Tuesday, December 15, 2009

A promise of color to come

It's finals week, so postings may be a little sporadic. I did have a break from work over the weekend, however, since I was caught up on grading and my final exams were not until Monday. So I took advantage of the lull in action by sneaking out to the garden, where there was also a timely lull in the cold weather. One of the items on agenda was the long overdue sprucing up of the shutters on the front of the house. Virginia creeper climbs over and around them, wrecking the paint and, occasionally, actually pulling them away from the house. So I scraped and repaired and slapped on a fresh coat of paint. All of which is not all that interesting, except perhaps for the fact that I decided to change colors, going from a subdued gray to a relatively more vibrant rust/deep terra cotta. Here are some before and after shots:

There wasn't anything wrong with the gray color, but the palette of a xeric garden tends to be heavy on the gray-green anyway, and when you add in a little winter dormancy, the whole thing can start to look pretty bland and dreary. I don't mind the look of a sleeping garden too much, since I know that come spring and summer (along with the addition of some new plants in the freshly-formed arroyo planting bed you see to the right of the sidewalk), the whole thing will be calm and restful, and not dreary at all. On the matter of dormancy, though: Are we not meant to scale back on the full-tilt rocketry of life from time to time? Dampen our riotous blooms a bit? Doesn't it rest our spirits and allow us to recharge? So, too, the garden. Leave it be.

Even so, I am also aware that others, unfamiliar with the concepts of either xeriscaping or dormancy, might look at my front yard and be put off by what they perceive as a "dead" landscape. So I thought I'd brighten things up with a small pop of color to chase away the winter doldrums. After all, ugliness, while often misunderstood, is seldom inspirational, and few would look at my winter front yard and be moved by all that resting plant matter to introduce a touch of the xeric to their own gardens.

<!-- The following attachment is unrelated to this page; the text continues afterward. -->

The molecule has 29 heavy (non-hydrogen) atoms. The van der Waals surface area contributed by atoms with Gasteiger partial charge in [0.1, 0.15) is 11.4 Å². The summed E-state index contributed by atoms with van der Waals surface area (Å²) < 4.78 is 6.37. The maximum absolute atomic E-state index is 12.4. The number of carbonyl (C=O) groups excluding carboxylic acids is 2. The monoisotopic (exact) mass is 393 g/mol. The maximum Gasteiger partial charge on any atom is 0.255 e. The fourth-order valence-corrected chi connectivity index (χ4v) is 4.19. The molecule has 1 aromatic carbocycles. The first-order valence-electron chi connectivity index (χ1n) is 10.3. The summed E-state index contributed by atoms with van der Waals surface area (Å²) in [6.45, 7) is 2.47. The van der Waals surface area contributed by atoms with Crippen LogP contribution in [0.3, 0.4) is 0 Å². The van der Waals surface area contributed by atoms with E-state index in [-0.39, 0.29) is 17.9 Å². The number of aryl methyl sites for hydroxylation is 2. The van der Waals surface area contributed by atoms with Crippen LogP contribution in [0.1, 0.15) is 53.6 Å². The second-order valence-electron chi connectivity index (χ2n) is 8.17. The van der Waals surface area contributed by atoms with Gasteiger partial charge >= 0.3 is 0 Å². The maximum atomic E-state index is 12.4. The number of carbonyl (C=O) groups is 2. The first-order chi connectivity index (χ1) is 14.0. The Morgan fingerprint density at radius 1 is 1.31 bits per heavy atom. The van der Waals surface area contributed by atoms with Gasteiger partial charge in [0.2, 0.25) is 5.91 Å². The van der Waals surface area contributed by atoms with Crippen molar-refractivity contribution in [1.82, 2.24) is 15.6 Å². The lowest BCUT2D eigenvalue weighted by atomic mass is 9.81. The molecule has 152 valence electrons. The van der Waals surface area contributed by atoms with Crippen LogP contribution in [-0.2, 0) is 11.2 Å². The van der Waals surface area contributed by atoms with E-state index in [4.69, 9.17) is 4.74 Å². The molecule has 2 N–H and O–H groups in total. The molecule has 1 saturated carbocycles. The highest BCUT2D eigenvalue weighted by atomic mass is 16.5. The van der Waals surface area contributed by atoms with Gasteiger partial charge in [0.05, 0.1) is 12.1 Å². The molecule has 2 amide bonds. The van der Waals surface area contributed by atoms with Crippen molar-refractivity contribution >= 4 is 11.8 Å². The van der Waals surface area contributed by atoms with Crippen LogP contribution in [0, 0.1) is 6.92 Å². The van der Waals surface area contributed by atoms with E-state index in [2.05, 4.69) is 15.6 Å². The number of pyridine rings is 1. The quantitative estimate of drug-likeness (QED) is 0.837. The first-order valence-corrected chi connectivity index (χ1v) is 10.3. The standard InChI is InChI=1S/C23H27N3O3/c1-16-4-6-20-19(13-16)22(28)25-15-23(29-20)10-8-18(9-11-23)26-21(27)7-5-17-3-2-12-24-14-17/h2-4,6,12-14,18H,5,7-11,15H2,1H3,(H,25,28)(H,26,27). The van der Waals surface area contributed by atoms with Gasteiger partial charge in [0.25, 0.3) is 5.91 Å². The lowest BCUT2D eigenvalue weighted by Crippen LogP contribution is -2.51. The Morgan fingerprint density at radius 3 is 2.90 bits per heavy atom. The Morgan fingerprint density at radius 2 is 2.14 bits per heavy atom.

So a little something was needed as an antidote--a promise of color to come, an end to winter sleep. I picked the deep terra cotta to go with that palette of gray-greens and browns, since foliage, rather than flowers, tends to dominate the xeric landscape. I think it goes nicely with the hues in the wine patio and the arroyo, too.

And come the end of this week of exams, banquets, and commencements, I plan on a partaking in a little dormancy of my own.


  1. The paint colour looks very well, and goes beautifully with the terracotta and the soil!

  2. Looks much better! Maybe paint the roof next?

  3. Looking good! How true, many people don't appreciate the beauties of a dormant landscape. We get a sort of summer dormancy here, when the grass is golden instead of green and some plants and trees lose their leaves, waiting for the winter rains...

    One can learn to appreciate those things.

  4. Jan--Thanks! Do you see a lot of that color in Spain?

    TM--You know, I've been thinking of going lighter next time we re-roof. It's supposed to help with cooling the house (and if enough people do it, the hypothesis is that it will also help lower Earth's temps).

    MIchelle--Too true. I'm always telling people, "It's not brown. Look at it again. Name those colors."

    Cheryl--Me too! I've decided to keep the old shutters for now instead of going for the more traditional looking board and batten. They're growing on me.


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